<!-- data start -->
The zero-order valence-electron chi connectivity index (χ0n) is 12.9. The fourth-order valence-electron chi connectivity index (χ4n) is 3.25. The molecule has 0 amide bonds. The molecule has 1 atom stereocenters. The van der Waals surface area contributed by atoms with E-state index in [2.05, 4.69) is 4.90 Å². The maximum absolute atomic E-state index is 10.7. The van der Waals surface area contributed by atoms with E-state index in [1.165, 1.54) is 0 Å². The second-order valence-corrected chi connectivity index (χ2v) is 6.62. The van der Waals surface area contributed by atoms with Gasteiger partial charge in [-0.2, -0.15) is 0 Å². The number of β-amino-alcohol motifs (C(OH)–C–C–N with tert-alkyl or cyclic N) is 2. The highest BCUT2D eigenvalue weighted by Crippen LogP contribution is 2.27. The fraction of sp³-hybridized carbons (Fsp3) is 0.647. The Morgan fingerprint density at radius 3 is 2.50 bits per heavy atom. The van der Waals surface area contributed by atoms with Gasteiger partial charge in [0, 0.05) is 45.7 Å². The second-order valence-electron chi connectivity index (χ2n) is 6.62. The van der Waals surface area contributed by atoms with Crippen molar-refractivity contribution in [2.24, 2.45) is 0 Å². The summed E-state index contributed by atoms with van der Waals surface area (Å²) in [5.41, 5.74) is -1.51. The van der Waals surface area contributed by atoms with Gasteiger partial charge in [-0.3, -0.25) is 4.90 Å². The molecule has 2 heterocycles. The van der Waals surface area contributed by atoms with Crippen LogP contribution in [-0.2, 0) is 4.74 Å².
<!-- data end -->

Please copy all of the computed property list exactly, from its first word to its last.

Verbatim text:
The zero-order valence-electron chi connectivity index (χ0n) is 12.9. The fourth-order valence-electron chi connectivity index (χ4n) is 3.25. The molecule has 0 amide bonds. The molecule has 1 atom stereocenters. The van der Waals surface area contributed by atoms with E-state index in [2.05, 4.69) is 4.90 Å². The maximum absolute atomic E-state index is 10.7. The van der Waals surface area contributed by atoms with E-state index in [1.165, 1.54) is 0 Å². The second-order valence-corrected chi connectivity index (χ2v) is 6.62. The van der Waals surface area contributed by atoms with Gasteiger partial charge in [-0.2, -0.15) is 0 Å². The number of β-amino-alcohol motifs (C(OH)–C–C–N with tert-alkyl or cyclic N) is 2. The highest BCUT2D eigenvalue weighted by Crippen LogP contribution is 2.27. The fraction of sp³-hybridized carbons (Fsp3) is 0.647. The Morgan fingerprint density at radius 3 is 2.50 bits per heavy atom. The van der Waals surface area contributed by atoms with Gasteiger partial charge in [0, 0.05) is 45.7 Å². The second-order valence-electron chi connectivity index (χ2n) is 6.62. The van der Waals surface area contributed by atoms with Crippen molar-refractivity contribution in [2.24, 2.45) is 0 Å². The summed E-state index contributed by atoms with van der Waals surface area (Å²) in [5.41, 5.74) is -1.51. The van der Waals surface area contributed by atoms with Gasteiger partial charge in [-0.3, -0.25) is 4.90 Å². The molecule has 2 heterocycles. The van der Waals surface area contributed by atoms with Crippen LogP contribution in [-0.2, 0) is 4.74 Å².